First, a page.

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Greg Prince and Jason Fry
Faith and Fear in Flushing made its debut on Feb. 16, 2005, the brainchild of two longtime friends and lifelong Met fans.

Greg Prince discovered the Mets when he was 6, during the magical summer of 1969. He is a Long Island-based writer, editor and communications consultant. Contact him here.

Jason Fry is a Brooklyn writer whose first memories include his mom leaping up and down cheering for Rusty Staub. Check out his other writing here.

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Well, Damn

No reason to freak out. We go into September 1.5 games out with a chance to make it .5 before the day's done. Back in spring training, if you'd given me a choice between that scenario and whatever was behind Door #2, I'd have taken 1.5 games out and never wondered about what else we might have had.

But still, damn.

Strange game — at the beginning, as we were marching out to a 2-0 lead and looking for all the world like more was coming, this felt like one of those nights when baseball's a sweet dream, when your players can do anything asked of them and look like they know it, too. And it wasn't just the scoreboard that made me think it — it was the crowd roaring and the cool, calm looks on the faces of Beltran and Floyd and Wright and Co.

But things slowly started to turn. Maybe it was the hideous heat, or the slow realization that Pedro didn't have it and was mixing and matching grumpily out there in search of something that worked, or that Brett Myers (who desperately needs a grooming intervention — he looks like a fricking cartoon character with his bald head, Magic Marker-black eyebrows and red chin beard) was mixing and matching and finding somethings that worked, or that the Phillies were approaching their at-bats with demonic concentration and not letting a single mistake pass them by. By the time Kenny Lofton made like it was 1990 out there, for all intents and purposes breaking us, I wasn't even that surprised.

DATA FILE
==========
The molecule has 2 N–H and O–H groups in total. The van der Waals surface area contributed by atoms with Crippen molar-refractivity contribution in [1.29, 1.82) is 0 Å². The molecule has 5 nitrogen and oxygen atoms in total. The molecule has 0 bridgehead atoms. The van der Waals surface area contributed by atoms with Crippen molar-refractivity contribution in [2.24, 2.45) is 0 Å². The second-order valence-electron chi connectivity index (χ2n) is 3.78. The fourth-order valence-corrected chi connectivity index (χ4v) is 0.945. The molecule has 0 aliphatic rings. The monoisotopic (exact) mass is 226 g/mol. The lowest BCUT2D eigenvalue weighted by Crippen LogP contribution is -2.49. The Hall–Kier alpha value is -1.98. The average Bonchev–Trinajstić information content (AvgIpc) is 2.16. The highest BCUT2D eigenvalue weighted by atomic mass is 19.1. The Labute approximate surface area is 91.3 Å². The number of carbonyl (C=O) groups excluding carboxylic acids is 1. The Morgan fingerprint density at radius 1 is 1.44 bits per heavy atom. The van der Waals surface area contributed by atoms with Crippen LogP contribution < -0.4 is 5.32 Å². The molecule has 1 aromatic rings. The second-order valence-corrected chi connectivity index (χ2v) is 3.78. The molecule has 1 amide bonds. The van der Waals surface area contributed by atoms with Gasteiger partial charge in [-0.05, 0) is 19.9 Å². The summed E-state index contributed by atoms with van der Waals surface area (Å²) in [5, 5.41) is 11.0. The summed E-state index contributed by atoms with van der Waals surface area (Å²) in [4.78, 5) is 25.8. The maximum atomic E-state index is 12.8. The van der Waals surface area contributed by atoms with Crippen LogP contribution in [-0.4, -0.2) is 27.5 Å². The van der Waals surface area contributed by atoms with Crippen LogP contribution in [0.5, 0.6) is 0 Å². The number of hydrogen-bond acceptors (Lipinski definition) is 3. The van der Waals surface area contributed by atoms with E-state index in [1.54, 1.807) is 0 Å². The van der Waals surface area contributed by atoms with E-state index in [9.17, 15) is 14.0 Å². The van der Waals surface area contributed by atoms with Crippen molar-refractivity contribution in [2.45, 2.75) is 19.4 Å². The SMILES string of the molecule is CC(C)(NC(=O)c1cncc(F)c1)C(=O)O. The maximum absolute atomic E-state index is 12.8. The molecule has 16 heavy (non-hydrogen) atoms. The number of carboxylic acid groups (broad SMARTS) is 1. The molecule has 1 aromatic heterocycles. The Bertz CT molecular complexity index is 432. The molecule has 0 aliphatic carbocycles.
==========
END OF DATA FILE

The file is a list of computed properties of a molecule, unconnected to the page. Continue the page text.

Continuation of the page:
I was surprised, however, to see Pedro back in the seventh. I didn't figure out until later that he was well under a normal pitch count, but then this was no normal night. What made me sure he wasn't coming back was the way he was clearly gathering everything he had left and airing it out in the sixth, bringing the velocity up as far as he could (to 88 — something is wrong, by the way, intensity of wrongness unknown for now) like an exhausted horse that can smell the stable and so breaks into a trot anyway. And when's the last time Pedro J. Martinez forgot how many outs there were? When he came out in the seventh the needle was clearly on 'E,' no matter what the pitch count said.

Oh well. Get 'em tomorrow. Please. Because I hear we got a road trip coming or something.

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